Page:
Ogden: The Junction City

Promontory, Utah
View of Promontory from the west, November 1869. A. J. Russell, stereo view. From the collections of the Union Pacific Railroad Museum, A. J. Russell Collection.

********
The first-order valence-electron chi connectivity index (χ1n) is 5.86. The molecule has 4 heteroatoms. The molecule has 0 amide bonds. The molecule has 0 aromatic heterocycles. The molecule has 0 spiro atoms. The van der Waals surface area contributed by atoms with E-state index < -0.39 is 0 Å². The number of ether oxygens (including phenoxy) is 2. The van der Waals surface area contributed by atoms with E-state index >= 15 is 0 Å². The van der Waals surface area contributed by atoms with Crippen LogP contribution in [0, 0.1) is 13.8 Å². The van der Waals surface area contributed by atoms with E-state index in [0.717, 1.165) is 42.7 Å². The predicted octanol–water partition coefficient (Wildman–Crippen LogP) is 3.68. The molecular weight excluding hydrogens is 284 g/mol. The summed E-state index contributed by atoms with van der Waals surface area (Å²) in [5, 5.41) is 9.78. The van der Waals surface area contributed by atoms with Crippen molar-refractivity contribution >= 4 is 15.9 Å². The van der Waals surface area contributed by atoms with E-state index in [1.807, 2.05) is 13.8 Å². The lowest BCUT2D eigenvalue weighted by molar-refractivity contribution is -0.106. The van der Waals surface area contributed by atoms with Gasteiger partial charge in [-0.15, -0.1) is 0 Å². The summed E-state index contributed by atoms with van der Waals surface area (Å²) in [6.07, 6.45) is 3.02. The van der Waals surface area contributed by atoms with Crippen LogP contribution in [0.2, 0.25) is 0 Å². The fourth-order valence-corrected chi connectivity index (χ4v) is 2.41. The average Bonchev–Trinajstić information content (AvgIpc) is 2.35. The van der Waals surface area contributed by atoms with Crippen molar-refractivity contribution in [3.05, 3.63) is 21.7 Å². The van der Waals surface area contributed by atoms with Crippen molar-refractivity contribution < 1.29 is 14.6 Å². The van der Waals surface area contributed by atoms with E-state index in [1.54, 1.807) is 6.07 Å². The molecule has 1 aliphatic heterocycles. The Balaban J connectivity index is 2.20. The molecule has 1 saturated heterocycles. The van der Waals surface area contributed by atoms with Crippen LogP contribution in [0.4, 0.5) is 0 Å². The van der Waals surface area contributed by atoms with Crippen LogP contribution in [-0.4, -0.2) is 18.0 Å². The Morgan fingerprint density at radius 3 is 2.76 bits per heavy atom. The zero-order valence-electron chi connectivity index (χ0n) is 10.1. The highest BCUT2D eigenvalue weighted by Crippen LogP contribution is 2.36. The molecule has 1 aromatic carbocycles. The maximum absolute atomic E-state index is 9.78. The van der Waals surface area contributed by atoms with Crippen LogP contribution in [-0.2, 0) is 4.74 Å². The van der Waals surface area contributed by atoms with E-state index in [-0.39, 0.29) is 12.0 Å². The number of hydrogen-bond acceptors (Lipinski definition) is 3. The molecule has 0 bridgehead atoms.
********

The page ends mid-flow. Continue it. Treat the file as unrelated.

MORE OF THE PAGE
The Union Pacific Railroad (UPRR) reached Ogden on March 8, 1869. Shortly afterward, the railroad chose Ogden as its western headquarters, in part because of Brigham Young’s donation of five acres to the railroad. Most travelers were glad that Ogden replaced Promontory as a junction point because of Promontory’s crude facilities and frequent delays. Ogden grew from a small Mormon village to a bustling community of over 3,000 residents in 1870 and nearly 13,000 in 1890. As Ogden became the connecting point for the Union Pacific, Central Pacific, Utah Northern, and Utah Central railroads, it also became the shipping, manufacturing, and finance capital of Utah. The railroads also brought in greater diversity, including a significant African American community, some of the first permanent protestant churches in the state, and numerous brothels and saloons on 25th Street.